'I will run Uber out' vows London mayoral candidate as taxis gridlock streets again

Fringe candidate George Galloway joins cabbies protesting against ride-hailing apps, but organisers of the demo don't welcome his support.

Richard Trenholm Former Movie and TV Senior Editor
Richard Trenholm was CNET's film and TV editor, covering the big screen, small screen and streaming. A member of the Film Critic's Circle, he's covered technology and culture from London's tech scene to Europe's refugee camps to the Sundance film festival.
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As Nelson's Column looms in the distance, a Parisian taxi joins the iconic London cabs blockading Whitehall, seat of British government, in a protest against Uber.

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A candidate to be the next Mayor of London took to the city's streets today to vow he would "run Uber out" if elected -- but organisers of an anti-Uber blockade by taxi drivers didn't welcome his presence.

From 2.30pm, hundreds of London's iconic taxis gridlocked Whitehall, the street lined with government departments and ministries that connects tourist-packed Trafalgar Square with Parliament Square, seat of British government. Drivers' organisations and trade unions led the protest, the latest in a series of global demonstrations protesting that ride-hailing apps like Uber face few of the strict regulations placed on licensed taxi drivers.

As drivers, police, tourists, press and bemused office workers mingled among the stationary taxis, Mayoral candidate George Galloway took up a megaphone and drew a small crowd for his remarks. Wearing his signature black fedora, Galloway announced, "If I am Mayor of London, I will run Uber out!" to cheers from assembled drivers. He then repeated the claim on Twitter.

However, despite his promise of support for the taxi cause, Galloway's presence was not welcomed by the organisers of the demonstration. "We did not invite Mr Galloway," Trevor Merralls, campaign manager of the United Cabbies Group, told me after giving his own speech to the assembled cabbies. "We're politically neutral...this is not about who's the next mayor."

"He's like all politicians," said Merralls of what he saw as Galloway's political opportunism. "He's prostituting himself and he's prostituting on our issues...he's making cabbies into political footballs."

Left-wing politician Galloway is something of a fringe candidate in the race to become Mayor of London, but he's a highly visible figure in British politics because of his outspoken rhetoric and chequered past. Currently leader of the left-wing Respect party, he is campaigning for mayoral elections taking place in May, when the current Mayor, Boris Johnson, will step down.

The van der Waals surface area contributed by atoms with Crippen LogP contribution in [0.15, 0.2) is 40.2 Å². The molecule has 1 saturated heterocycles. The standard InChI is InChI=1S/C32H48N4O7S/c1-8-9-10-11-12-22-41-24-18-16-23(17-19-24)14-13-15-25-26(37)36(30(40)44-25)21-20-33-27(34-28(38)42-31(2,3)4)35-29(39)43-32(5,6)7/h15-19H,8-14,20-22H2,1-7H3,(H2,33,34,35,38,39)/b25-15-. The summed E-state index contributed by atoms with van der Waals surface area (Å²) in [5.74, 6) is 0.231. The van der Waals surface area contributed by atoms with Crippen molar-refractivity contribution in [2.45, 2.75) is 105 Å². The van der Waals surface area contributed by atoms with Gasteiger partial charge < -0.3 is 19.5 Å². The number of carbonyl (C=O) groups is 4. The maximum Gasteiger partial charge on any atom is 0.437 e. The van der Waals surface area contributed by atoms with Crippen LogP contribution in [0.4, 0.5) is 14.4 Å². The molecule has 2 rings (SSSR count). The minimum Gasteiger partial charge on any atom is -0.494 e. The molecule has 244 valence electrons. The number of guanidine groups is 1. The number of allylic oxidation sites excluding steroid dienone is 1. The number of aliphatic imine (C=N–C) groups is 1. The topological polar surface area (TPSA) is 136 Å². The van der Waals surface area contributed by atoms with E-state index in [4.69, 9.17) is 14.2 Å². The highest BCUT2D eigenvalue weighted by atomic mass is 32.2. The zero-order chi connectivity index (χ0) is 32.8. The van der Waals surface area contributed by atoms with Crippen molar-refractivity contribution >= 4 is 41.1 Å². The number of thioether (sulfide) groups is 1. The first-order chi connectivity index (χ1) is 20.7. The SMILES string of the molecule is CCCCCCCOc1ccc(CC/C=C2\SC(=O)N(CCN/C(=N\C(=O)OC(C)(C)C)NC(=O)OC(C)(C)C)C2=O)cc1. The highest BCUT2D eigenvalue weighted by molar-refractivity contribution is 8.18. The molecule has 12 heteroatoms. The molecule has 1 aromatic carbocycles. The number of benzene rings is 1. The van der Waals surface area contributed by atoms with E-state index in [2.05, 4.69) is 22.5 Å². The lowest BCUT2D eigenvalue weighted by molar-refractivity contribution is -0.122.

Incumbent Mayor Johnson has publicly backed the taxi industry against Uber, but during his tenure the city's transit authority, Transport for London, has come under fire from cabbies for failing to regulate ride-hailing apps. In a key decision in October, British courts backed TFL's controversial ruling that the app used by Uber drivers to calculate fares does not amount to a fare meter. A meter is one of the key differentiating elements between a licensed, metered taxi and an unlicensed private hire car.

"I will use all the tools that have been used against you," Galloway promised drivers, condemning TFL and calling for further legal action.

As I walked down Whitehall past rows and rows of stilled black cabs, I couldn't help but feel like I'd been here before. Because I had: The scene was identical to similar protests in April 2015 and June 2014. Those scenes have been repeated in multiple cities on various occasions as taxi drivers protest San Francisco-based Uber, which operates in more than 300 cities around the world.

Taxis paralyse cities across Europe in Uber protest (pictures)

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Just this week, there have been demonstrations both for and against Uber in Paris, and a Parisian taxi today made the journey to London to show solidarité with Britain's cabbies.

Today's protest is unlikely to be the last. "Disrupting the public isn't something we take lightly," Merralls told me. But as he assured applauding drivers through a megaphone, "We've been talking and talking and talking [with regulators]...we have no option but to take it to the streets."

The public doesn't seem to fully understand the issues, however. "I don't see what's so bad about Uber," I overheard one office worker saying to a friend as they walked down Whitehall with their supermarket meal-deal lunches in hand. "They're full of s**t", sneered another passerby to a friend regarding the cabbies.

Uber is trying to seduce cabbies to use the app. "We believe black cabs and services like Uber can coexist in the capital," said Tom Elvidge, General Manager of Uber in London. "That's why earlier this week we announced that black cab drivers can use our app to get extra custom with zero service fee paid to Uber for a year. By making the most of new technology we can all improve services for passengers and keep London moving."

Vowing that the drivers' representatives would continue the fight against Uber, Trevor Merralls took to his megaphone to announce, "We're going nowhere." Looking at both the gridlocked streets and the political gridlock, I'd say he's right in more ways than one.